We talked to the cruise company and it seemed like a workable situation. But what we learned in talking to OFAC is that they would permit us to run people to people trips via the boat under the condition that the passengers had to fly to Havana and disembark in Havana.

They could not go to Montego Bay and get off the boat in Montego Bay. The reason they stipulated this is that there is no regulation, nothing that authorizes a sea faring vessel to bring Americans into Cuba.They authorize direct flights, charters, that’s how they do it. They license airlines to bring passengers direct from the U.S. So they were not in a position to grant authorization from Montego Bay.

That forced us to be creative and we created a land-and-sea program. Basically we fly into Havana, spend six days on land. We go to Cienfuegos and get on the boat and then we go around the west and north side of the island ending up in Santiago de Cuba.

We make another quick stop in Havana. There are two stops in Havana, both of which are great because on one we stay at the Melia Cohiba and then the second time you’ll spend one night and day in Havana Harbor, which is pretty cool in itself. The view from upper deck must be tremendous. I’ve never been in Havana Harbor at that elevation. But I can only imagine you can see all the surrounding area in the harbor and probably have a really great view of Old Havana from there. That’s kind of special.

TravelPulse: So it was not the first land-sea program?

Popper: No, while we were talking about it with OFAC Road Scholar jumped in. I said, “Wait a minute, we’re just talking to OFAC about it, how could you have beaten us to the punch?” They launched a land and sea trip then pulled it back, probably because someone said something about it. Then they relaunched it. They ran a couple of departures I think last spring.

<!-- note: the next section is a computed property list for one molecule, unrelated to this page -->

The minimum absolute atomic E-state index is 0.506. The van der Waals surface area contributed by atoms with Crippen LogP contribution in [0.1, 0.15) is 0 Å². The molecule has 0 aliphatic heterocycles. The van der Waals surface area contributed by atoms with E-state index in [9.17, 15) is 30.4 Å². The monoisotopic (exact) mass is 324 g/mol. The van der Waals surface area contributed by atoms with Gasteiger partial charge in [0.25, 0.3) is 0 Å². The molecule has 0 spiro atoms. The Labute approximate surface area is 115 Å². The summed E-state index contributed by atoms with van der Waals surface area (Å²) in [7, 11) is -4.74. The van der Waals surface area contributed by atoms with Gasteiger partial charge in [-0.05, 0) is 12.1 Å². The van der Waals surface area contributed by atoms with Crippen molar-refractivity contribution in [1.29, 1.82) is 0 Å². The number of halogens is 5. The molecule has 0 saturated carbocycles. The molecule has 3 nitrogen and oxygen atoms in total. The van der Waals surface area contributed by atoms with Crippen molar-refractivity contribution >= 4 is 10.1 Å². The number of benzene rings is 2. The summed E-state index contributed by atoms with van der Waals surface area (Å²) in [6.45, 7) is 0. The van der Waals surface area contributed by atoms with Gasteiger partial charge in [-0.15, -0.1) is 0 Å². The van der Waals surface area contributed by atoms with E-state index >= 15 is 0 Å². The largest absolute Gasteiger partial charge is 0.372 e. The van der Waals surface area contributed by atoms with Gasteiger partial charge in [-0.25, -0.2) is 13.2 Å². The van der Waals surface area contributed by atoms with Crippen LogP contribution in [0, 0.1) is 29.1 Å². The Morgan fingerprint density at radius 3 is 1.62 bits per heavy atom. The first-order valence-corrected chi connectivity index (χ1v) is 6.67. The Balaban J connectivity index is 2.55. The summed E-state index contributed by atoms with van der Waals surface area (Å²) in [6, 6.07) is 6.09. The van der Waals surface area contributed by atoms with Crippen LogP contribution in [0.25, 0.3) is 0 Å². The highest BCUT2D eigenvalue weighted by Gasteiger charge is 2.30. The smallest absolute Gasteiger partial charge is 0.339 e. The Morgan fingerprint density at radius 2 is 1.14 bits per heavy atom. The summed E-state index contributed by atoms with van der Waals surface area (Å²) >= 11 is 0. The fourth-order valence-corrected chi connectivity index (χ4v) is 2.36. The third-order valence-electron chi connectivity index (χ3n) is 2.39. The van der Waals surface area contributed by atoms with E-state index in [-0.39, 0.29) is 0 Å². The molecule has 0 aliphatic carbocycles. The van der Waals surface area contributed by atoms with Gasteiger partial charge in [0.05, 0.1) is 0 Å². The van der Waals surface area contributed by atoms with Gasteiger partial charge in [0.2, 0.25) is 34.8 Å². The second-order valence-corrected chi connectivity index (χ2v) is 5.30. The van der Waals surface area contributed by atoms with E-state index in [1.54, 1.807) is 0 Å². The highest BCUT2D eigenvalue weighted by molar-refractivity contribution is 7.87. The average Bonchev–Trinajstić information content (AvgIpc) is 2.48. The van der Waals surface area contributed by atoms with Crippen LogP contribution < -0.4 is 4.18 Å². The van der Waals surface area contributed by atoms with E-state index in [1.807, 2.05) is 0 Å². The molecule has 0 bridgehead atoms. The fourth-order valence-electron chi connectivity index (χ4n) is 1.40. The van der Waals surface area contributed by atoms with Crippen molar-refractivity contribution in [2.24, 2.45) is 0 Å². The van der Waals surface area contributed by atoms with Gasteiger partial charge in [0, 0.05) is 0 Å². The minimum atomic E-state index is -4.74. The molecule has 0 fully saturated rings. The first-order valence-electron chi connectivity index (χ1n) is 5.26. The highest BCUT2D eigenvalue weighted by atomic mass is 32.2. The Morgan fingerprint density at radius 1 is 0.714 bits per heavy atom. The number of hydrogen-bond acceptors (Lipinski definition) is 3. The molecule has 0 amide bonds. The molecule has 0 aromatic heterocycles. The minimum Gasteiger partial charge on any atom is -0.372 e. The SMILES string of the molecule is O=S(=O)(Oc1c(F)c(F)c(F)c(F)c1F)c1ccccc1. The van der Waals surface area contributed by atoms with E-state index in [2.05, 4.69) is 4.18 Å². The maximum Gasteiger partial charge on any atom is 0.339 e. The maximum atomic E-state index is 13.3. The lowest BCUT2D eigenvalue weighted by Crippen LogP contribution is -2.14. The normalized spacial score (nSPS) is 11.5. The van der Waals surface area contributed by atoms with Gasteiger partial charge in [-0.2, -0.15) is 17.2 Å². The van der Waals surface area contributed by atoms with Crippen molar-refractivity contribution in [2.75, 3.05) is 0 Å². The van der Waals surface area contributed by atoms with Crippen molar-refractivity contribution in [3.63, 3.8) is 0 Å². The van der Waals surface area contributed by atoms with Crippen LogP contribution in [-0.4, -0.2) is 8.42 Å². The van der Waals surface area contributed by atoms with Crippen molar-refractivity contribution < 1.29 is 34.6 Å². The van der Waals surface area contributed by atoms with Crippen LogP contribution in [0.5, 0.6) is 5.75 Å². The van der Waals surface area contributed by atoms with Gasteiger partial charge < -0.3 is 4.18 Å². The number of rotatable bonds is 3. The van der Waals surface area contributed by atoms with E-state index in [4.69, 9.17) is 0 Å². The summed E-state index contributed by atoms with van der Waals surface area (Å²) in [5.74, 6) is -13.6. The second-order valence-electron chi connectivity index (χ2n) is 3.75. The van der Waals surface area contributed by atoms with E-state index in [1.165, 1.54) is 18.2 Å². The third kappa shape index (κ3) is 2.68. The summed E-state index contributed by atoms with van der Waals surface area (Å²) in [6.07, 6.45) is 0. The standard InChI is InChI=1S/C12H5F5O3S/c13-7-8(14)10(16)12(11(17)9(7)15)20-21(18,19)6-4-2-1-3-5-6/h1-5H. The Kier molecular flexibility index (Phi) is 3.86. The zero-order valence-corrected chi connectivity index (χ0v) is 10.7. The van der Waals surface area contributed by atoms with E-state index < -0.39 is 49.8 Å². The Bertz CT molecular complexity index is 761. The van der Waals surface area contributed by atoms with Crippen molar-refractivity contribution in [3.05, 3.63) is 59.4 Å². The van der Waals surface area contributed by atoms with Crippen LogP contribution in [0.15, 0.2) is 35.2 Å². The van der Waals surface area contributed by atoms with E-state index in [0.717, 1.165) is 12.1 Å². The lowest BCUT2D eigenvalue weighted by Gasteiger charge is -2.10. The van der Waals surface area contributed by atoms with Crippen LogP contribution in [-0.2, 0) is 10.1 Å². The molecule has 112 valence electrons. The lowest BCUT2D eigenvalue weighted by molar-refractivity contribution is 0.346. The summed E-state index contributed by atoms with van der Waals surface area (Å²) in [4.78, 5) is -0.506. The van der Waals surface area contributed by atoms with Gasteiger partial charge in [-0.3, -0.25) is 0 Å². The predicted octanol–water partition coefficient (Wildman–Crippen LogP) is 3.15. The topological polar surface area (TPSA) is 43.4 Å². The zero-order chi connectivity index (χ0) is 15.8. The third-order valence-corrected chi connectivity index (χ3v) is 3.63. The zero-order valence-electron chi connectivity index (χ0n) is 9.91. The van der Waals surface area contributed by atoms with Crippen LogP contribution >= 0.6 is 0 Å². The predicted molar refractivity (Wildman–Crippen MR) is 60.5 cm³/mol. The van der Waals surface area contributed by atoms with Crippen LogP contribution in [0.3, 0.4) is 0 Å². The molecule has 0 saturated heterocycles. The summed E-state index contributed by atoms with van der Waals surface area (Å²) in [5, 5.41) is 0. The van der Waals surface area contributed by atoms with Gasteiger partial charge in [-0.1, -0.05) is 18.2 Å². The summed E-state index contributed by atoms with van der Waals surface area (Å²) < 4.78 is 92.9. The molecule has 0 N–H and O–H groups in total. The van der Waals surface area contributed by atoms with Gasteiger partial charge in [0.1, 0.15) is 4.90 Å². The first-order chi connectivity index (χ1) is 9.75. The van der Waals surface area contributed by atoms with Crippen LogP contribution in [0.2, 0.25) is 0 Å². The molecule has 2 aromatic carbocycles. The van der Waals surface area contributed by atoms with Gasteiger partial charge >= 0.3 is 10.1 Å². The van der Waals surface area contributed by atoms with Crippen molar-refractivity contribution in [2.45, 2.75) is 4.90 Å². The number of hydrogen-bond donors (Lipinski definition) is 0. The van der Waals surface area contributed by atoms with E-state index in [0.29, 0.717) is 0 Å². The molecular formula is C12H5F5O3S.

TravelPulse: That expands the possibilities quite a lot. How many trips do you offer now?

Popper: We have 140 departures. We have six signature tours and three specialty tours. The signature tours operator all year round. Undiscovered Cuba, Classic Cuba, Scenic Cuba, Vintage Cuba, Jazz in Havana and Weekend in Havana, those are our signature tours.

We’ve created a different product line called Specialty Tours, which includes Havana Marathon, Cuba by Land and Sea and the Havana Art Biennial. The specialty tours are usually focused around events or limited offerings. Cuba by Land and Sea is a limited offering.

The Havana Art Biennial tour, which will be in May 2015, that’s a huge deal. It’s when the city of Havana turns into a giant art expo and you can be walking anywhere, down any alley, any street and there can be art, sculpture displays that are really phenomenal. I’ve never seen anything like it in any city.

It’s an international festival. “Biennial” means it’s held every two years. But last year was the year it was supposed to happen and it never happened. So it’s been three years, and we get calls from people all the time about it. We’ll post a date and it will sell out immediately. It’s like trying to get Rolling Stones tickets.

It’s because there are artists from all over the world. The access to the artists is there. The artwork is everywhere. It’s an amazing festival, probably the best festival that happens, as far as being well done. Everywhere you go a smile happens on your face because there is something really cool just hanging there. They paint the sides of buildings, they sculpt buildings. It’s everywhere.

The marathon’s coming up this November. We’re sold out but we’ll probably add a departure. Eric Nadel, who’s a 35-year broadcaster with the Rangers, is hosting the baseball trip with us. So anyone into baseball can hang out and spend a week with a guy like that. It’s an insider track to Cuban baseball.

TravelPulse: So what else can you tell us about Cuba today before we go?

Popper: The Marathon tour is two months old. The Biennial tour just came out. Land and Sea just came out. Those are three new programs.

We have dates people can book into through next summer. Our license is good, that’s big news. A lot of tour operators are in the process of renewing theirs and they can’t take bookings. So that’s pretty exciting.

There’s a lot of good stuff going on in the country. Fall is a great time to go to Cuba. The weather is perfect. Hurricanes are rarely a problem. I go every fall and I love it. It’s great.

New Year’s will be a big celebration again. I think most dates are sold out for New Year’s. I think we have a couple of spots left. The food scene is still growing and improving. There are more paradors than ever before and they are really coming on, coming into their own, different types of cuisine, more accessible.

TravelPulse: The paradors are privately owned, right?

Popper: Right. Every one of them. There’s just change. I go every couple of months and every time I go it feels different. You go to the airport and you see Cubans. The lines are longer at airport. More Cubans are leaving. They’re dressed nicer. Change is afoot, as they say. You see it every time you go.